In addition to nasal passage damage, snorting powdered drugs might also lead to nasal lining inflammation, nasal airway and respiratory tract blockages, and lung infections, according to a report published in Time.
In 2016, more than 60,000 overdose deaths occurred, and many of these were attributed to fentanyl and other synthetic opioids, according to the Centers for Disease Control and Prevention. Fentanyl is up to 100 times more potent than morphine.
Overdosing on fentanyl can happen almost right after taking the drug. This is true with all administration methods, including snorting and smoking. However, the highest risk of overdose comes with injecting this drug, according to the Harm Reduction Coalition.
When a fentanyl overdose occurs, the person can experience seizure-like activity, gurgling sounds, confusion, foaming at the mouth, and cessation of breathing. Naloxone can reverse the overdose, but it has to be given quickly after the person experiences an overdose. Since fentanyl is such a powerful drug, multiple doses of naloxone are often needed.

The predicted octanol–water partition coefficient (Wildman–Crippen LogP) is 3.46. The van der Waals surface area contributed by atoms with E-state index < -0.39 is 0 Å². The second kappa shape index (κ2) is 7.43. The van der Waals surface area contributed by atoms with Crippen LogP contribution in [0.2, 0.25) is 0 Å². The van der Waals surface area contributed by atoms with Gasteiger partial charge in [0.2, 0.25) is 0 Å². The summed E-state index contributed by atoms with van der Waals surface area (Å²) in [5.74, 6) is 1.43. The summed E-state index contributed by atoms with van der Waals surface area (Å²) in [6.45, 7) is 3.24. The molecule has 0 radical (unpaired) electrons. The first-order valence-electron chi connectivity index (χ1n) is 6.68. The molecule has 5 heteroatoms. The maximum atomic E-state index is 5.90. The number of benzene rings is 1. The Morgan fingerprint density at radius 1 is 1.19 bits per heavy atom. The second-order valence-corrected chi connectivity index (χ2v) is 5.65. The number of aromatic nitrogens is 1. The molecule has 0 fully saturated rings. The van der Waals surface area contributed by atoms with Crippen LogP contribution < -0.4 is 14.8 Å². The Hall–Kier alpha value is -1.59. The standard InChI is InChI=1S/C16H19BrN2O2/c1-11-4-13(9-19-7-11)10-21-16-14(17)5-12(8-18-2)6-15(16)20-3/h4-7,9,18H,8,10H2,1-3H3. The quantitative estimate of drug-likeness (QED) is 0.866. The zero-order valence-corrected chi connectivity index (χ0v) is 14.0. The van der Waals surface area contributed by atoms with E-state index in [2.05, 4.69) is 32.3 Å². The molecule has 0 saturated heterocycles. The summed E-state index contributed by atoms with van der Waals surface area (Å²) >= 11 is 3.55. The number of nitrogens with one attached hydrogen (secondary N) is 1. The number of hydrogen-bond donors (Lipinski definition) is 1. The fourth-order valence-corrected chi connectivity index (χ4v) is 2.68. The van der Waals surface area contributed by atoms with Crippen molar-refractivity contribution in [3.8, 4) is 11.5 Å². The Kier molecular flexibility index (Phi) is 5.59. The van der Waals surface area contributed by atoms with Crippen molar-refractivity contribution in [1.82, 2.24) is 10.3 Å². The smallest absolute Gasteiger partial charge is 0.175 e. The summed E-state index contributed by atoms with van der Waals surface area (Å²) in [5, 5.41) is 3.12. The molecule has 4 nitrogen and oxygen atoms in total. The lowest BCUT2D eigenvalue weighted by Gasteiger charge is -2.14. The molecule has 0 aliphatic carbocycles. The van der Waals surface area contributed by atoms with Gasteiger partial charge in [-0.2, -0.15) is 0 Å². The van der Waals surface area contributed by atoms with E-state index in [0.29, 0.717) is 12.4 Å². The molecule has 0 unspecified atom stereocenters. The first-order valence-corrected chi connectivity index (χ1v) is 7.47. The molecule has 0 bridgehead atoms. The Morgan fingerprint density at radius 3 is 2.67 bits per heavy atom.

Whether smoked or snorted, it is often unknown what dosage of fentanyl someone is taking. This is especially true when it is combined with other drugs. As a result, overdose can sometimes occur with incredibly small doses.
When someone uses fentanyl, they can experience these effects:
It is also possible for this drug to suppress breathing. This risk is further compounded when
fentanyl is combined with another drug that can reduce breathing, such as opiates, benzodiazepines, or alcohol.